Customized education

Students can select from among 10 master’s degree programs and three graduate-level academic certificate programs.

Degree programs include:

•    electrical engineering
•    engineering science (enterprise systems or software engineering)
•    embedded systems
•    modeling and simulation
•    quality engineering, reliability and statistical engineering
•    systems engineering
•    industrial engineering
•    materials science and engineering

In addition, graduate certificates are offered in statistics, sustainable technology and management, and in nuclear power generation. There are also noncredit professional development programs in systems engineering, as well as Lean and Six Sigma certifications that focus on business-process and product-improvement strategies.

Custom education programs are designed for national and international corporations, government agencies and university partners, and there are educational partnerships with organizations and students in Southeast Asia – including China – South America, Mexico, Costa Rica, and Ireland.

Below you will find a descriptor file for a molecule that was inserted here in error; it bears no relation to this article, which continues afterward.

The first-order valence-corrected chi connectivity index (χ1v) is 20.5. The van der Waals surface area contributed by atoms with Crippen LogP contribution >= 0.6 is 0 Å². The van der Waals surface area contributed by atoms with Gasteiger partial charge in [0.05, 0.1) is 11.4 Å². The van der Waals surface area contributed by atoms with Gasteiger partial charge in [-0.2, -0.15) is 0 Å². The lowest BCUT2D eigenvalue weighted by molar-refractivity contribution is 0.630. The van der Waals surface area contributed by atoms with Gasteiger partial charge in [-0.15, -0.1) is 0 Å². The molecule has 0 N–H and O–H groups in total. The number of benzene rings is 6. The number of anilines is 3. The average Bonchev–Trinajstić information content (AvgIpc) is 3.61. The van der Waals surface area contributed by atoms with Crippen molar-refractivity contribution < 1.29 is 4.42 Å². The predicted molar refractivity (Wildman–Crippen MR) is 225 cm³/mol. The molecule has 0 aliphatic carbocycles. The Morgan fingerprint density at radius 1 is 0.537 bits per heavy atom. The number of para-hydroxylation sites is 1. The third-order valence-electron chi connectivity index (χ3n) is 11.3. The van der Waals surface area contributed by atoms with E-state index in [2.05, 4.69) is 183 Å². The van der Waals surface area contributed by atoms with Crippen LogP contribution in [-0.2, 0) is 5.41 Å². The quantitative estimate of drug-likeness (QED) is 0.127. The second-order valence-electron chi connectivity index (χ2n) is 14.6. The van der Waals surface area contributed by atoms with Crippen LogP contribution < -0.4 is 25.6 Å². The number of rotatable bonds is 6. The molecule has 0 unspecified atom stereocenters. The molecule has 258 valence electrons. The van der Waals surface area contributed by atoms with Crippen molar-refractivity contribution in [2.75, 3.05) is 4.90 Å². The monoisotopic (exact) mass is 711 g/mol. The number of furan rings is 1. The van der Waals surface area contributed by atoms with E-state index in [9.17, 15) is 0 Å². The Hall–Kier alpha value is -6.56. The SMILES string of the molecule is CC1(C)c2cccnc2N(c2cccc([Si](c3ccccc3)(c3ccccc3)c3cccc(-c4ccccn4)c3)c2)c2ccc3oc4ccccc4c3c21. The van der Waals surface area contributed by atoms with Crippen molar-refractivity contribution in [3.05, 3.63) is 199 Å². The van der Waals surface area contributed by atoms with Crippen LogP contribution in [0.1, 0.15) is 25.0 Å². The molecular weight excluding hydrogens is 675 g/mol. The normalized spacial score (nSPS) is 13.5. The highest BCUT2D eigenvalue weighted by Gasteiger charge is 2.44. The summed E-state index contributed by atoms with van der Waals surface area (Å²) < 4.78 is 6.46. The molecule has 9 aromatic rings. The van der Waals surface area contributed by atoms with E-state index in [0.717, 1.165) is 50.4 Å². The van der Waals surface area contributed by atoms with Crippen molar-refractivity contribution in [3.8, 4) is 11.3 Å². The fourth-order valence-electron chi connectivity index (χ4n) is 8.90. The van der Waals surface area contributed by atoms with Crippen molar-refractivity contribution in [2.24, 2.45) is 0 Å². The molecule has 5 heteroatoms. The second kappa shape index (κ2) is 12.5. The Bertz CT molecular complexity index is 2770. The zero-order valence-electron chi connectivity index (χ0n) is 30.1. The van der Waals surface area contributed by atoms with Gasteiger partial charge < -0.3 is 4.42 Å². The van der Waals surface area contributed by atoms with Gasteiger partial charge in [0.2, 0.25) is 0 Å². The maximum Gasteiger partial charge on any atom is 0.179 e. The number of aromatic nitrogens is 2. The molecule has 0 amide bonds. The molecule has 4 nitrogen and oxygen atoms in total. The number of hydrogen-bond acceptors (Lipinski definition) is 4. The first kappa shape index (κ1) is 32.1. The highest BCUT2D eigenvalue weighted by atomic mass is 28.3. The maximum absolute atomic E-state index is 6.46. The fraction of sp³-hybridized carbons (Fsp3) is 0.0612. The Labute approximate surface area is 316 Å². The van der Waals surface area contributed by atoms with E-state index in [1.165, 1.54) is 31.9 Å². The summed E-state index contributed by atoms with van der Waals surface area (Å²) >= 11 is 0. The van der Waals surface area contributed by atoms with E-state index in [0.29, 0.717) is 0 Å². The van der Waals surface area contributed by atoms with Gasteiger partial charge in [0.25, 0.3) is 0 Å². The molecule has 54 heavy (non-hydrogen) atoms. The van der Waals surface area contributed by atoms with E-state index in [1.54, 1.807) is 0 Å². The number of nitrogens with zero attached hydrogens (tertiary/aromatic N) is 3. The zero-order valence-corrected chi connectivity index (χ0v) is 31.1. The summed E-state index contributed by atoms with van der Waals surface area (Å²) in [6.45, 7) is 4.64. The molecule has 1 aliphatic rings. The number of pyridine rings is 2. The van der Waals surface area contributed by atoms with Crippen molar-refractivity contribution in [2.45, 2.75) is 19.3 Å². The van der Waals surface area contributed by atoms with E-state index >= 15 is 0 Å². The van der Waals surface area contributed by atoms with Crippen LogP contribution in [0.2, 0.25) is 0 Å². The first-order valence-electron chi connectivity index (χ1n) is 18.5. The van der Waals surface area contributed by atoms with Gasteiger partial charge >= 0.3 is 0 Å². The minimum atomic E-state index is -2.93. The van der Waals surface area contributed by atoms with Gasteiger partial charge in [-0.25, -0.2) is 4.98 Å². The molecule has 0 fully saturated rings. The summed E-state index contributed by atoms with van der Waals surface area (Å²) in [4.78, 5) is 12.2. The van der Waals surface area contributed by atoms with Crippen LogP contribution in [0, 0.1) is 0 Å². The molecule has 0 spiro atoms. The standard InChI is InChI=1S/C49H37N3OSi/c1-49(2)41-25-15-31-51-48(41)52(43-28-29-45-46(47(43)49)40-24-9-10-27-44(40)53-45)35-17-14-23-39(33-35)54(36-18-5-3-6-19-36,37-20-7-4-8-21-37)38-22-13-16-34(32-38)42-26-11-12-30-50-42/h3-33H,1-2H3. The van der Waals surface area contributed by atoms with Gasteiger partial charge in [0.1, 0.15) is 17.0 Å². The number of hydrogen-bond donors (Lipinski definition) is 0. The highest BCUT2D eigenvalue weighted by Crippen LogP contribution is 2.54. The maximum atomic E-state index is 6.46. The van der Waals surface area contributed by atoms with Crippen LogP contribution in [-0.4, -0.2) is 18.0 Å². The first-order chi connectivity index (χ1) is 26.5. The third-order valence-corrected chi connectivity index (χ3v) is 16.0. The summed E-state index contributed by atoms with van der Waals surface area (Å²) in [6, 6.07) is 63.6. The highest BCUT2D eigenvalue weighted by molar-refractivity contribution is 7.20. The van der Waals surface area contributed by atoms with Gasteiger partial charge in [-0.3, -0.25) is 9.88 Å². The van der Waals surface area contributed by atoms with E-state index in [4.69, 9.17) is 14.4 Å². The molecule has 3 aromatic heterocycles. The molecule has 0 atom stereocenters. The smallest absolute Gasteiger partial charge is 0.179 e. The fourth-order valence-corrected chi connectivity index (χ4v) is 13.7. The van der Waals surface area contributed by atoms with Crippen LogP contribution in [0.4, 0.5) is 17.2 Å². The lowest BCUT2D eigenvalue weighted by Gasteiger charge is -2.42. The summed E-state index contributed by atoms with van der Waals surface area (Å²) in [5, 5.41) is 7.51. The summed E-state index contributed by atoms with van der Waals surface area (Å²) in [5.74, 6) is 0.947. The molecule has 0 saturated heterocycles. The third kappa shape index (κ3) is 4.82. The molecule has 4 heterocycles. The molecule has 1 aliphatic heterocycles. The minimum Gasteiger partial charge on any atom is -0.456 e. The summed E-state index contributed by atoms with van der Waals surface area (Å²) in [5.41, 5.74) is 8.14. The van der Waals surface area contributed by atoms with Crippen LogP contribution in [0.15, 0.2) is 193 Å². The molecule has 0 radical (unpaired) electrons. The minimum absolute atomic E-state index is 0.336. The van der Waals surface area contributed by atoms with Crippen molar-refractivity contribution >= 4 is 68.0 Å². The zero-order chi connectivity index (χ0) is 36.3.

High-quality resources

University of Arizona computer engineering graduate Tyler Nelson, who recently earned a master’s degree in computer software engineering through ASU’s program, says he found the online classes convenient.

“I liked being able to pause the lectures or speed them up, depending on my needs,” he says. “It was easy to turn in homework and I never experienced any technical problems uploading homework or tests.”

Video and audio quality for the online instruction was high-quality, he says, “and I like all the resources provided to students, such as the licenses that enabled us to use new software programs.”

More importantly, Nelson says, “teachers were very understanding of the issues faced by students who have full-time jobs and need to take courses online.”

Nelson earned his degree in two and a half years – taking classes online from his home in southern Arizona, almost 200 miles from ASU’s Tempe campus – and had landed a new job with higher pay by the time he graduated.